TORONTO – Statistically, flying is the safest way to travel. We don’t worry about airplanes dropping from the sky. But drones are another thing altogether.
If a drone runs into mechanical problems, there’s no Chesley “Sully” Sullenberger to land it on the Hudson River. To keep unmanned aerial vehicles (UAVs) from landing on our heads, NASA is trying to make them smarter.
Dubbed Safe2Ditch, the technology is aimed at allowing drones to continuously run self-diagnostics during flight to anticipate problems. If something goes wrong, the system could make changes to how the drone is flying and estimate how much longer it could stay in the air.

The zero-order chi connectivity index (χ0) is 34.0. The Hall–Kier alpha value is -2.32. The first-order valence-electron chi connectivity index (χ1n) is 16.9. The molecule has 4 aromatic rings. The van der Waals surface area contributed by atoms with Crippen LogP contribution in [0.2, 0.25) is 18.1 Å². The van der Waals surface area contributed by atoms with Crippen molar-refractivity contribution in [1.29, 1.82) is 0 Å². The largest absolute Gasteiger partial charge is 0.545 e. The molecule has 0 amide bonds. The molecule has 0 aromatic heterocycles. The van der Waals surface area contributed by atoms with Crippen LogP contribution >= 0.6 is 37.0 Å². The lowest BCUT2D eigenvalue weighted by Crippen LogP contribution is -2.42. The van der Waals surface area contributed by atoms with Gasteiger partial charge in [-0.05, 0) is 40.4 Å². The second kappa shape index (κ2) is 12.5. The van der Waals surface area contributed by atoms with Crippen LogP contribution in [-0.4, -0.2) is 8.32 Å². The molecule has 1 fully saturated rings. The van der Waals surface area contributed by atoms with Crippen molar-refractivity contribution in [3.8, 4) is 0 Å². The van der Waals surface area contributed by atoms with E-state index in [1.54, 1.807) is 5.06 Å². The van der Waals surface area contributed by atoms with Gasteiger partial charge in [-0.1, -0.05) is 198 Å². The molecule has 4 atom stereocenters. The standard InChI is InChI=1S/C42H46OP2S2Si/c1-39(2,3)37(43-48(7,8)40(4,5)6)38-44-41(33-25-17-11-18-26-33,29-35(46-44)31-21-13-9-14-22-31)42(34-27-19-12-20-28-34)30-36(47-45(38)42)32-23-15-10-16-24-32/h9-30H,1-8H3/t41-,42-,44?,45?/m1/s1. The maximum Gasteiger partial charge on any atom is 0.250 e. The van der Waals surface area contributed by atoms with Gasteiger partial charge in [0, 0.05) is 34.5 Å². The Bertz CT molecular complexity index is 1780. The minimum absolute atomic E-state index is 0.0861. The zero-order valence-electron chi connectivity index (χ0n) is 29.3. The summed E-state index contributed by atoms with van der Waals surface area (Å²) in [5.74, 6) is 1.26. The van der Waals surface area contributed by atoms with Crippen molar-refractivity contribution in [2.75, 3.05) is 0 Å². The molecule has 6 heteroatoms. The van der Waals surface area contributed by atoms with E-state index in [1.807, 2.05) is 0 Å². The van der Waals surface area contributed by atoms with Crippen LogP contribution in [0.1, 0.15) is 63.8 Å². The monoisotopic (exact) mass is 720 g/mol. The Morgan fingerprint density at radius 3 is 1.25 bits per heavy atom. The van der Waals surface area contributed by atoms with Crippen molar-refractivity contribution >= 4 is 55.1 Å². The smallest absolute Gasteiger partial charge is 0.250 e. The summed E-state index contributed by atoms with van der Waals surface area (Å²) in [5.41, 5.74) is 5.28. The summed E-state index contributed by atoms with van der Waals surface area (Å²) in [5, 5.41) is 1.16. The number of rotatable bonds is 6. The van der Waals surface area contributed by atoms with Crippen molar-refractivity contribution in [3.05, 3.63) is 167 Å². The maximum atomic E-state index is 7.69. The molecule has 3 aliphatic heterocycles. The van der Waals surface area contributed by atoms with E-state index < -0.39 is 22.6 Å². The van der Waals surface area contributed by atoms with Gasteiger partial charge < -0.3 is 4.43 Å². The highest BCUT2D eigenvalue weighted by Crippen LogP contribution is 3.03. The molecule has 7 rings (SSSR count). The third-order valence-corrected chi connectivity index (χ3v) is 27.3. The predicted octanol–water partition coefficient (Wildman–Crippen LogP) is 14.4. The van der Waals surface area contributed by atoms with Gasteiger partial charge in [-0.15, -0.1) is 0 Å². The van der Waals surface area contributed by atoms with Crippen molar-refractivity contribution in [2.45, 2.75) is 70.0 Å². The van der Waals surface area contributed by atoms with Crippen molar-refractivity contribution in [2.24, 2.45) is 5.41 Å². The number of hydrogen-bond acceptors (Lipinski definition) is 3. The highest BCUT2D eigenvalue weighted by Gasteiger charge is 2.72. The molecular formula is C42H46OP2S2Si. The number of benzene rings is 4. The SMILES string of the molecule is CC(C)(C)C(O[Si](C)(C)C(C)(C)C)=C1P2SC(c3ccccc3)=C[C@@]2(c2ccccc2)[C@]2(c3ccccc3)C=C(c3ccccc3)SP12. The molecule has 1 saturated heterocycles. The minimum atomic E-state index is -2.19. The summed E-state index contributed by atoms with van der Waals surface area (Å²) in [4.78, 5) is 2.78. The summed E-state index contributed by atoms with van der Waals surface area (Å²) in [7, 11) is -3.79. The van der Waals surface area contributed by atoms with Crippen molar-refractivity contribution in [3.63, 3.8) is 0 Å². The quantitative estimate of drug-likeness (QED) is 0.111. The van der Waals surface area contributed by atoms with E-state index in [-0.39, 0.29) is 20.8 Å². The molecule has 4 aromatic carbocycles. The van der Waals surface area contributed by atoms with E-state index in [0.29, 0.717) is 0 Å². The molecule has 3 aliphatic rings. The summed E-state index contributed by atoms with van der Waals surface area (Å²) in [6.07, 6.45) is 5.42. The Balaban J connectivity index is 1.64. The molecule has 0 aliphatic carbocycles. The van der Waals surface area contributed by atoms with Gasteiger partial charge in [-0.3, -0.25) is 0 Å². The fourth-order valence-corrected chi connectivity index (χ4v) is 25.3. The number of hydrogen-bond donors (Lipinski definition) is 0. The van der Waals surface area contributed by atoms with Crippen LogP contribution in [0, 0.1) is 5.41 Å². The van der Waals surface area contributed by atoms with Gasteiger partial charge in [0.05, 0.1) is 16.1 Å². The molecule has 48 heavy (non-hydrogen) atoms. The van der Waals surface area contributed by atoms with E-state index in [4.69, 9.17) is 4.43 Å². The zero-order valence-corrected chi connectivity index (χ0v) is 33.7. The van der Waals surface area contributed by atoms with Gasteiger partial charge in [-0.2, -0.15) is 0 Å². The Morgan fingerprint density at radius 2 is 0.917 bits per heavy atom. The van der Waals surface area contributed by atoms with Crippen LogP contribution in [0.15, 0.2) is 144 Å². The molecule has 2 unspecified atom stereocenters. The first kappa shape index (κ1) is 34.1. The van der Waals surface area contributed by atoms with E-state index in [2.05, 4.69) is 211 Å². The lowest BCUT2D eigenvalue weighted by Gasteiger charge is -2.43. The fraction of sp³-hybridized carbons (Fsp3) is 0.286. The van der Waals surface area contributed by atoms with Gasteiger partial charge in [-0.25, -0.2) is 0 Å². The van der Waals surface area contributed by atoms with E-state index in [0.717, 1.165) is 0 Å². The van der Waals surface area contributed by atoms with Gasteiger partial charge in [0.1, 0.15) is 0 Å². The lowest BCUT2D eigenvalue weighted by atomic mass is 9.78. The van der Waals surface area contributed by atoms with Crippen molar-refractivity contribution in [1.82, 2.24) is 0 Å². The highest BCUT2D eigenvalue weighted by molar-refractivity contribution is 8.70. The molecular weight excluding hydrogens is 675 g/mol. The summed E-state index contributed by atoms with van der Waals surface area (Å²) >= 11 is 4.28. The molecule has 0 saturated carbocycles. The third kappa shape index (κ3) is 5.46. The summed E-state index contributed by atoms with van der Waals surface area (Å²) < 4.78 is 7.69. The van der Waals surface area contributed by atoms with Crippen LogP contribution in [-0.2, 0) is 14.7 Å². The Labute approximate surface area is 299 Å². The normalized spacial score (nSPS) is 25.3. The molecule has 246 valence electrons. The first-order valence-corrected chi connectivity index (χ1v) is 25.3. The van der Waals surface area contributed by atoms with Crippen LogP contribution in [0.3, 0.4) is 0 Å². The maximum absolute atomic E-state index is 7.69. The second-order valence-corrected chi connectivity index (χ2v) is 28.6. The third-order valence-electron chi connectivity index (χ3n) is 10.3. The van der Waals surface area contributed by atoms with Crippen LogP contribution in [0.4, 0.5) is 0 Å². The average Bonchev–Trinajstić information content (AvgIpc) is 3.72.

Since a drone with mechanical problems would need to set down quickly, Safe2Ditch would immediately begin to search its database for safe landing locations and autonomously land at the closest spot. Safe landing options would include fields, parking lots or parks, said Lou Glaab, assistant branch head for the Aeronautics Systems Engineering Branch at the NASA Langley Research Center. Worst case scenario, a drone might have to land in a dense forest to avoid people, but the goal is to keep avoid damaging the drone in an emergency landing.